Polk County Conservation

Robin Migration

  • I don't ever recall seeing robins before late March in Iowa. I have seen a substantial number in central Iowa this January and February. What could cause this? What are they eating?

    I have also seen quite a few robins. Last week there was a flock of 40-50 robins in my yard devouring the berries off my crabapple trees. Robins flock together in the winter because flocks have more eyes to discover new sources of fruit. Where they find fruit, it is abundant. Lots of fruit means flock members don’t have to worry about competing. Once the flock has depleted the food source, it will move on elsewhere. Robins are a migratory bird but their migration is a bit complicated. There seems to be great variation in where they spend the winter. It is not uncommon to see them here in January or February. Cold temperatures don’t hurt most birds as long as they have a good source of food. During winter robins eat mainly berries from trees, shrubs, and vines like crabapple, cherry, plum, dogwood, sumac, and wild grape. Come spring time the males start establishing territories and the flock disbands.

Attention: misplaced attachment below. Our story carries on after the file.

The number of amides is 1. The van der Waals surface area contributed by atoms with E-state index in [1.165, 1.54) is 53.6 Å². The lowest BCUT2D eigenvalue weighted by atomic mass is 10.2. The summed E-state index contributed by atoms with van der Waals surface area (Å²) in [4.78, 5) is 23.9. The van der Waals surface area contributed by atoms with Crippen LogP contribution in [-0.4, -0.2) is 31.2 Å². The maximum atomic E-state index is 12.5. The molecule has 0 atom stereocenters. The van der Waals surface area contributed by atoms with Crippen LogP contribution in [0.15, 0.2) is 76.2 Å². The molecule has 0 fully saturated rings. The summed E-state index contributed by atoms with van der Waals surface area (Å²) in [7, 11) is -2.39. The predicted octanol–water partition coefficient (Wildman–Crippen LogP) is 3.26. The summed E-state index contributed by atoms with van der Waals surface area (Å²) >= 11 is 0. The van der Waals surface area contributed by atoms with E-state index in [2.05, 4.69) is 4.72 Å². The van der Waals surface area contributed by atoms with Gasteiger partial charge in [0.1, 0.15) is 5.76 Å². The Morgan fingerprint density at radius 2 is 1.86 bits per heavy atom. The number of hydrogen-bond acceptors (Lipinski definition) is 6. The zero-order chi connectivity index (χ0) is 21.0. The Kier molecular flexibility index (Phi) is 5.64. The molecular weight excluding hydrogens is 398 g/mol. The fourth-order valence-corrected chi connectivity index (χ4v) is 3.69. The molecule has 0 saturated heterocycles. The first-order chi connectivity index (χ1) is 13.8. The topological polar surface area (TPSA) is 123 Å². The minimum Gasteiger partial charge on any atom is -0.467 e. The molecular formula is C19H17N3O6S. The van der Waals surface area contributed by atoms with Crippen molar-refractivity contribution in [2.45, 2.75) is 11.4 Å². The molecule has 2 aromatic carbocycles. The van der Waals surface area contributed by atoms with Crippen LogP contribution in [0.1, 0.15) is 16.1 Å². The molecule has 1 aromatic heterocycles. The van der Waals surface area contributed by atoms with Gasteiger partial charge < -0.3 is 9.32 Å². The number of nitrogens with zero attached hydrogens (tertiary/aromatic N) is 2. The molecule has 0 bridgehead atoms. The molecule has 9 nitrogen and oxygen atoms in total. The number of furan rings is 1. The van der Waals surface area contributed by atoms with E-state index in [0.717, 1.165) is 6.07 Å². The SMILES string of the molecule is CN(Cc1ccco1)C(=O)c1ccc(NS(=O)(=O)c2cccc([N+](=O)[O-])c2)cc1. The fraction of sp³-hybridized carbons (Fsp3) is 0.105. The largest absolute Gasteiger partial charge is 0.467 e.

• Contact Us

    Administration Office
    12130 NW 128th St
    Granger, IA 50109

    P: (515) 323-5300
    F: (515) 323-5354

    Monday – Friday, 8:00 a.m. – 4:30 p.m.

    More Contacts